I heard a few traces of "Secretary Clinton was done wrong" during the primary process. I don't know the ins and outs of that, I'll be honest. What I do believe, however, is that national politics can get nasty. I doubt that either Clinton, Bill or Hillary, have any illusions about this. In a perfect world, this would not be the case, but sadly, with as much money and power being thrown around, and with a Congress that doesn't seem to have a backbone when it comes to campaign finance reform, there are endless loopholes that politcal operatives can exploit. In a (semi) perfect world, we walk away with President Al Gore in 2000. That didn't happen. I've heard endlessly bitter Liberals blame my man Ralph Nader for that travesty, but I have a different narrative. Mine is that breaking a two-party system is important, and in a democracy that purports to be an actual demorcracy of the people, it is not encumbent on any candidate to step aside. Al Gore ultimately lost that battle in the Supreme Court, but where Al Gore really lost that election, in my opinion, is when he showed a collossal lack of leadership during the campaign. It was his election to lose, and he did. Time to move on.

And so... In 2008 I thought I'd be an early Hillary supporter, but there was this overall sense of entitlement that I sensed from her dispatches and from what I read about her campaign (the Times--which endorsed her--The New Yorker, occasionally my hometown Jersey papers.). I wasn't in love with how she handled herself as the presumptive nominee, and I didn't like how her most vociferous supporters comported themselves--again, this idea that everyone ought to get out of the way, like Ralph in 2000. I heard a similar argument from my rural Social Studies teacher in 10th grade re: Ronald Regan, who thought the Gipper plainly deserved "his due in Warshington...".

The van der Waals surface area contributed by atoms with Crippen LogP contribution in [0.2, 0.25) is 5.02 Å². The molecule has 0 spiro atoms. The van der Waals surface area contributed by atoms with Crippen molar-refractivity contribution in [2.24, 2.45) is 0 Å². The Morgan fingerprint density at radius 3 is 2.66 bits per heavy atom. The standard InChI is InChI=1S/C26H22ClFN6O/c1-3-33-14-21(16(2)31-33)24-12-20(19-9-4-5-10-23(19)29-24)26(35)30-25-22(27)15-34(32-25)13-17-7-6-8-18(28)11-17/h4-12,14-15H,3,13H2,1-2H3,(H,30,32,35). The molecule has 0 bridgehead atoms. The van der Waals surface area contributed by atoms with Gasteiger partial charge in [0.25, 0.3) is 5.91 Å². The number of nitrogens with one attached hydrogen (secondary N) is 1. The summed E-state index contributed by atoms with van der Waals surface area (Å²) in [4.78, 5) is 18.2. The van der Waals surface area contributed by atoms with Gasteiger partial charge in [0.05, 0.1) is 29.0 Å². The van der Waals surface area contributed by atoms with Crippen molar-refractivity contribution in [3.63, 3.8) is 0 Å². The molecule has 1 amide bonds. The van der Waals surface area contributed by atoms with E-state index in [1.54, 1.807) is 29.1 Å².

But in 2008, I knew the Right was salivating at the prospect of a Clinton-bashing campaign unlike all others before it. Shock and Awe wouldn't have done justice to what they would have rolled out against Hillary in 2008. Might have cost us the White House.

However, I'm an optimist. I considered the nomination a mostly win-win situation. Elect Ms. Clinton, and we win--first woman president; Bill travels abroad and repairs our reputation; intellectualism is saved--she's obviously the smartest person in most rooms she enters, obviously dedicated, obviously a tireless worker.

But with Obama, I had fewer reservations. His stance on the Iraq war was unmarred by voting for it in the first place, and he did not carry any Clintonian baggage. That played a significant role. Change was necessary, and more radical change than a Clinton administration could have offered, in fact or in perception.

President Obama fired off a video message to Iran. I really liked that, and I took it at face value. Here's where I run afoul of the Liberal Rapturians, and their particular sliver of the Left: I believe. I believe in my own critical thinking process. I believe that President Obama is smart. Dude was elected the first African-American editor of the Harvard Law Review and graduated from Harvard magna cum laude.